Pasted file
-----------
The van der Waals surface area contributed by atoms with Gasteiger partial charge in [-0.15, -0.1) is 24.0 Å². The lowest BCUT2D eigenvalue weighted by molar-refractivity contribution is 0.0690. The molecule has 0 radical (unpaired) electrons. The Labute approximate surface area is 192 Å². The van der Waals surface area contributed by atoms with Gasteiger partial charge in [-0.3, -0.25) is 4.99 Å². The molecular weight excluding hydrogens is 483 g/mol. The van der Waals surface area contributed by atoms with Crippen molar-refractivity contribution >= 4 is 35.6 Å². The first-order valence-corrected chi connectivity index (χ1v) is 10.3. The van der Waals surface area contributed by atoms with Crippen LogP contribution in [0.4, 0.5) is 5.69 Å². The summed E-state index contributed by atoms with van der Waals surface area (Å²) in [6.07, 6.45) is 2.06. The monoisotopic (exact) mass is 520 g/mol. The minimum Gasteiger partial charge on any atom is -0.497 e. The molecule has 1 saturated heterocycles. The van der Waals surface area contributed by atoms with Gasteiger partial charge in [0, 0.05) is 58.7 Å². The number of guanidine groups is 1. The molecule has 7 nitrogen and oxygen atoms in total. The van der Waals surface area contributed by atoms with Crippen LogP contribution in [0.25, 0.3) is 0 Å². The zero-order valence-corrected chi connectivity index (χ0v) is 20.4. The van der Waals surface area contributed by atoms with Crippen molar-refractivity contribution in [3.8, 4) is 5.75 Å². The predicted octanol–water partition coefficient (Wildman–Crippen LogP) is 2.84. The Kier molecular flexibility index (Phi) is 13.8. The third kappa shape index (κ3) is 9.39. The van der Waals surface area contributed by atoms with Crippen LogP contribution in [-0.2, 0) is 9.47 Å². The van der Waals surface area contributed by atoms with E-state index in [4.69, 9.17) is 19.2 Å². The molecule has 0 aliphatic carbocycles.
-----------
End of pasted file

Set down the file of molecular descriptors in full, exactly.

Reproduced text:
The van der Waals surface area contributed by atoms with Gasteiger partial charge in [-0.15, -0.1) is 24.0 Å². The lowest BCUT2D eigenvalue weighted by molar-refractivity contribution is 0.0690. The molecule has 0 radical (unpaired) electrons. The Labute approximate surface area is 192 Å². The van der Waals surface area contributed by atoms with Gasteiger partial charge in [-0.3, -0.25) is 4.99 Å². The molecular weight excluding hydrogens is 483 g/mol. The van der Waals surface area contributed by atoms with Crippen molar-refractivity contribution >= 4 is 35.6 Å². The first-order valence-corrected chi connectivity index (χ1v) is 10.3. The van der Waals surface area contributed by atoms with Crippen LogP contribution in [0.4, 0.5) is 5.69 Å². The summed E-state index contributed by atoms with van der Waals surface area (Å²) in [6.07, 6.45) is 2.06. The monoisotopic (exact) mass is 520 g/mol. The minimum Gasteiger partial charge on any atom is -0.497 e. The molecule has 1 saturated heterocycles. The van der Waals surface area contributed by atoms with Gasteiger partial charge in [0, 0.05) is 58.7 Å². The number of guanidine groups is 1. The molecule has 7 nitrogen and oxygen atoms in total. The van der Waals surface area contributed by atoms with Crippen LogP contribution in [0.25, 0.3) is 0 Å². The zero-order valence-corrected chi connectivity index (χ0v) is 20.4. The van der Waals surface area contributed by atoms with Crippen molar-refractivity contribution in [3.8, 4) is 5.75 Å². The predicted octanol–water partition coefficient (Wildman–Crippen LogP) is 2.84. The Kier molecular flexibility index (Phi) is 13.8. The third kappa shape index (κ3) is 9.39. The van der Waals surface area contributed by atoms with Crippen LogP contribution in [-0.2, 0) is 9.47 Å². The van der Waals surface area contributed by atoms with E-state index in [4.69, 9.17) is 19.2 Å². The molecule has 0 aliphatic carbocycles.